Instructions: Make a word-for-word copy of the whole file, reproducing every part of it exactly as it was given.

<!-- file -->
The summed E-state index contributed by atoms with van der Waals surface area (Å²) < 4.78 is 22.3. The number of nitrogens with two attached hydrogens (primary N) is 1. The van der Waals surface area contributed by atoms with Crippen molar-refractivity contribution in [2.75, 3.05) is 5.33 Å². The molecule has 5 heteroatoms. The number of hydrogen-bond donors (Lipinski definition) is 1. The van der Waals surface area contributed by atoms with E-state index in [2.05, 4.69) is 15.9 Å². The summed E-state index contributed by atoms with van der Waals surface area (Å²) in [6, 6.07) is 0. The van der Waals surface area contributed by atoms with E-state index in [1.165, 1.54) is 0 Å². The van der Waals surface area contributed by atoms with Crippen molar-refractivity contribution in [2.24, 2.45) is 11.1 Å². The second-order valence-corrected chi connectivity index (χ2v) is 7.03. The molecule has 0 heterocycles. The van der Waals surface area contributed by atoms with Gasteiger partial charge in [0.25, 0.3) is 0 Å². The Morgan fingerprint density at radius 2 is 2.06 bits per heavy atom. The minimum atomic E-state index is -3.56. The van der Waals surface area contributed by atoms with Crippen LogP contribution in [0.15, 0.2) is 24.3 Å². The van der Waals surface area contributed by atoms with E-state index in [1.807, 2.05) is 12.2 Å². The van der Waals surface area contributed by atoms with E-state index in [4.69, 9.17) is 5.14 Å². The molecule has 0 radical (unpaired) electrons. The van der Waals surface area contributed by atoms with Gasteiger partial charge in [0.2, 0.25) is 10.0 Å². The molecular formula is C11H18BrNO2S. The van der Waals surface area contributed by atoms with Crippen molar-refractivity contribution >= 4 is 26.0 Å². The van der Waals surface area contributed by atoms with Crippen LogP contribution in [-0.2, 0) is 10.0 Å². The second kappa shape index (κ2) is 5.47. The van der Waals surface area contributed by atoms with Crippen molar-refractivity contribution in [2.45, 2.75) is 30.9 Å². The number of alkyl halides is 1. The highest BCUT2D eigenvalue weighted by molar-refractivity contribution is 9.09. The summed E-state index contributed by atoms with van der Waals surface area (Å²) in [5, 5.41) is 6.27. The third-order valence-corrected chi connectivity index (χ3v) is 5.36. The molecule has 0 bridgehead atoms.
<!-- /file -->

The summed E-state index contributed by atoms with van der Waals surface area (Å²) < 4.78 is 22.3. The number of nitrogens with two attached hydrogens (primary N) is 1. The van der Waals surface area contributed by atoms with Crippen molar-refractivity contribution in [2.75, 3.05) is 5.33 Å². The molecule has 5 heteroatoms. The number of hydrogen-bond donors (Lipinski definition) is 1. The van der Waals surface area contributed by atoms with E-state index in [2.05, 4.69) is 15.9 Å². The summed E-state index contributed by atoms with van der Waals surface area (Å²) in [6, 6.07) is 0. The van der Waals surface area contributed by atoms with E-state index in [1.165, 1.54) is 0 Å². The van der Waals surface area contributed by atoms with Crippen molar-refractivity contribution in [2.24, 2.45) is 11.1 Å². The second-order valence-corrected chi connectivity index (χ2v) is 7.03. The molecule has 0 heterocycles. The van der Waals surface area contributed by atoms with Gasteiger partial charge in [0.25, 0.3) is 0 Å². The Morgan fingerprint density at radius 2 is 2.06 bits per heavy atom. The minimum atomic E-state index is -3.56. The van der Waals surface area contributed by atoms with Crippen LogP contribution in [0.15, 0.2) is 24.3 Å². The van der Waals surface area contributed by atoms with E-state index in [1.807, 2.05) is 12.2 Å². The van der Waals surface area contributed by atoms with E-state index in [4.69, 9.17) is 5.14 Å². The molecule has 0 radical (unpaired) electrons. The van der Waals surface area contributed by atoms with Gasteiger partial charge in [0.2, 0.25) is 10.0 Å². The molecular formula is C11H18BrNO2S. The van der Waals surface area contributed by atoms with Crippen molar-refractivity contribution >= 4 is 26.0 Å². The van der Waals surface area contributed by atoms with Crippen LogP contribution in [-0.2, 0) is 10.0 Å². The second kappa shape index (κ2) is 5.47. The van der Waals surface area contributed by atoms with Crippen molar-refractivity contribution in [2.45, 2.75) is 30.9 Å². The number of alkyl halides is 1. The highest BCUT2D eigenvalue weighted by molar-refractivity contribution is 9.09. The summed E-state index contributed by atoms with van der Waals surface area (Å²) in [5, 5.41) is 6.27. The third-order valence-corrected chi connectivity index (χ3v) is 5.36. The molecule has 0 bridgehead atoms.